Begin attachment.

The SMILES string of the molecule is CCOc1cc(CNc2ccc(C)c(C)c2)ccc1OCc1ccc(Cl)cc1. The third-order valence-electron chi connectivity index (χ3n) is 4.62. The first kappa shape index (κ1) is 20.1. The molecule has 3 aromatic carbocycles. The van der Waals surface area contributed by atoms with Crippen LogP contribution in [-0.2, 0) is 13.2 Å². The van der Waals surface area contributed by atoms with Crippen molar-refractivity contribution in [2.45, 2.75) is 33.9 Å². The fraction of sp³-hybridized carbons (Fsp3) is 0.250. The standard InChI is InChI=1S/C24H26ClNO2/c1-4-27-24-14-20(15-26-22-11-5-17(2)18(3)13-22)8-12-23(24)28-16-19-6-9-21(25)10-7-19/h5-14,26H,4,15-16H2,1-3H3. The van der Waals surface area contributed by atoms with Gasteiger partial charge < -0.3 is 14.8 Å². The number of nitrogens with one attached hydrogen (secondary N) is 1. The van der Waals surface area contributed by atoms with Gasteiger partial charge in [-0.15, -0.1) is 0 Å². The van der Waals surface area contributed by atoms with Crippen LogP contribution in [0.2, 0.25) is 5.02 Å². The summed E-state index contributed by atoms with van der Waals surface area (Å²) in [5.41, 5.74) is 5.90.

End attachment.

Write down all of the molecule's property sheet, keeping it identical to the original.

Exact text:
The SMILES string of the molecule is CCOc1cc(CNc2ccc(C)c(C)c2)ccc1OCc1ccc(Cl)cc1. The third-order valence-electron chi connectivity index (χ3n) is 4.62. The first kappa shape index (κ1) is 20.1. The molecule has 3 aromatic carbocycles. The van der Waals surface area contributed by atoms with Crippen LogP contribution in [-0.2, 0) is 13.2 Å². The van der Waals surface area contributed by atoms with Crippen molar-refractivity contribution in [2.45, 2.75) is 33.9 Å². The fraction of sp³-hybridized carbons (Fsp3) is 0.250. The standard InChI is InChI=1S/C24H26ClNO2/c1-4-27-24-14-20(15-26-22-11-5-17(2)18(3)13-22)8-12-23(24)28-16-19-6-9-21(25)10-7-19/h5-14,26H,4,15-16H2,1-3H3. The van der Waals surface area contributed by atoms with Gasteiger partial charge < -0.3 is 14.8 Å². The number of nitrogens with one attached hydrogen (secondary N) is 1. The van der Waals surface area contributed by atoms with Gasteiger partial charge in [-0.15, -0.1) is 0 Å². The van der Waals surface area contributed by atoms with Crippen LogP contribution in [0.2, 0.25) is 5.02 Å². The summed E-state index contributed by atoms with van der Waals surface area (Å²) in [5.41, 5.74) is 5.90.